The Louvre Museum was closed for a week after the incident, with all employees and grounds staff being intensely questioned and investigated.
The police investigations turned up a few promising leads, which was a difficult task considering the intensity of the media coverage happening across France during this time. Ironically, none of them were Peruggia.
Having been a former Louvre employee, Peruggia was actually questioned multiple times by the police, but they never felt the need to consider him a suspect. Unbeknownst to them, the Mona Lisa was right there in his apartment in a chest with a false bottom.
Peruggia kept the painting here for close to two full years. At this point, most of the country was convince that the Mona Lisa was no longer in France at all.
Recovery at Last
To understand Peruggia’s act, one needs to understand his motive. Peruggia was a patriotic Italian and believed that the Mona Lisa needed to be taken back to Italy where she, in his mind, belonged.
In 1913, Peruggia made contact with an art dealer in Florence, confessing that he had been the one who stole the Mona Lisa from the Louvre and that she remained in his possession.
The dealer helped Peruggia make contact with the director of the Uffizi Gallery in Florence, Giovanni Poggi. Poggi invited Peruggia to a secret hotel meeting in a hotel room where he could prove that he was indeed holding the Mona Lisa.
After having the paining authenticated, Poggi agreed to Peruggia’s stipulated price of 500,000-lire. But Poggi had no intention of following through with the sale.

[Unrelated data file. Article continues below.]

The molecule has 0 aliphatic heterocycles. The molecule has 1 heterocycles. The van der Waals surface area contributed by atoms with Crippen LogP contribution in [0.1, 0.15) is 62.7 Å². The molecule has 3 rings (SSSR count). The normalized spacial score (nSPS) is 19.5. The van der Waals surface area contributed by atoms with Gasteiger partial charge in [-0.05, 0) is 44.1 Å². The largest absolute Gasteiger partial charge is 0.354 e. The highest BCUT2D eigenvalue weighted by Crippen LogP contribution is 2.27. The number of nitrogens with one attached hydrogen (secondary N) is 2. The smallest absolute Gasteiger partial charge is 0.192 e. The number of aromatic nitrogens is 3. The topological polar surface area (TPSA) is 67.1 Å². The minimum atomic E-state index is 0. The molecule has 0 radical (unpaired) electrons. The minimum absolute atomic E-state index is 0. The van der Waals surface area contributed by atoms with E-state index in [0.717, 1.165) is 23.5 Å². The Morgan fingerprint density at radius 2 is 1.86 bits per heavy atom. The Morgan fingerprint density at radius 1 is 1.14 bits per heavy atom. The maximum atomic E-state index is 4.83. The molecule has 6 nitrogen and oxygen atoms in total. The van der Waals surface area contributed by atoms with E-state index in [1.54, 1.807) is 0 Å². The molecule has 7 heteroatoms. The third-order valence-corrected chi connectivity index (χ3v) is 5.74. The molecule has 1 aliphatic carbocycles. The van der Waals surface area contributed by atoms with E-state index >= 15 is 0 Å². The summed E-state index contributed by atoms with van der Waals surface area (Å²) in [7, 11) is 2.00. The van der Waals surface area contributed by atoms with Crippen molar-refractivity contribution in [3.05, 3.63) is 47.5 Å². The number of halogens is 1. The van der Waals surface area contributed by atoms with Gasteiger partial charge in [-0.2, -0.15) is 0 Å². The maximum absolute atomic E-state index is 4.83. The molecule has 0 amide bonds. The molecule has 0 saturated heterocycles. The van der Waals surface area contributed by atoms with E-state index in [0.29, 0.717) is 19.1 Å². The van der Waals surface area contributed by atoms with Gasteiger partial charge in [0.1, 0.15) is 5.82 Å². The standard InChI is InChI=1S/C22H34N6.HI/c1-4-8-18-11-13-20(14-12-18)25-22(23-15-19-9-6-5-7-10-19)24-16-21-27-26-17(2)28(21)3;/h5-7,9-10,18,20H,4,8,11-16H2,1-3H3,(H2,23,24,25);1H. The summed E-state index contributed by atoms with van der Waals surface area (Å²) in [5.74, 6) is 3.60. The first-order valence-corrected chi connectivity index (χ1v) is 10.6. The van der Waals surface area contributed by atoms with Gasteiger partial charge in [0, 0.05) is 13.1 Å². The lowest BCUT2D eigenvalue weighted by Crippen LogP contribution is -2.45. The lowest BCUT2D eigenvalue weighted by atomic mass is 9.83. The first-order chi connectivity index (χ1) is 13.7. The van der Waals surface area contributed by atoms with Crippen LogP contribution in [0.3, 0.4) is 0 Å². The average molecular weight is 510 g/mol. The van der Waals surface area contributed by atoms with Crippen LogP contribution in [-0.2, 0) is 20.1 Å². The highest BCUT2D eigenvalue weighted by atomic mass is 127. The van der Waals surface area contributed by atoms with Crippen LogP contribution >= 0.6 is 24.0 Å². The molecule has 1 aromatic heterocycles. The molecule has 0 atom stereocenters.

Instead he took all of his information to the authorities who were able to use it to apprehend Peruggia in his hotel room in Florence in December of 1913. Peruggia was tried and sentenced on Italian soil, and the Mona Lisa was sent back to Paris in January of 1914.
She was returned to her home in the Louvre, but now lives permanently behind bullet proof glass. There is speculation to this day as to whether or not the real Mona Lisa actually even hangs in the public eye, or if an excellent fake was put up in place in order to minimize insurance risk.
In 1962 the Mona Lisa received an insurance valuation that stated $100 million. Today, this sum would be the equivalent of around $700 million.
A National Hero
During his sentencing, Vincenzo Peruggia expressed dismay at the fact that the Mona Lisa had been stolen from Italy centuries ago. He was later informed that it was Leonardo da Vinci himself who had brought the paining to France and sold it off; everything was executed completely legally in this regard.
A lot of Italians revered Peruggia as a national hero upon hearing of his motives.
Peruggia was given just a year and a few days in prison, but served only seven months before being released. He went on to serve for the Italian army in World War I and passed away in 1947.
Thanks to Vincenzo Peruggia, the Mona Lisa is more famous today than it probably ever would have been without the scandal.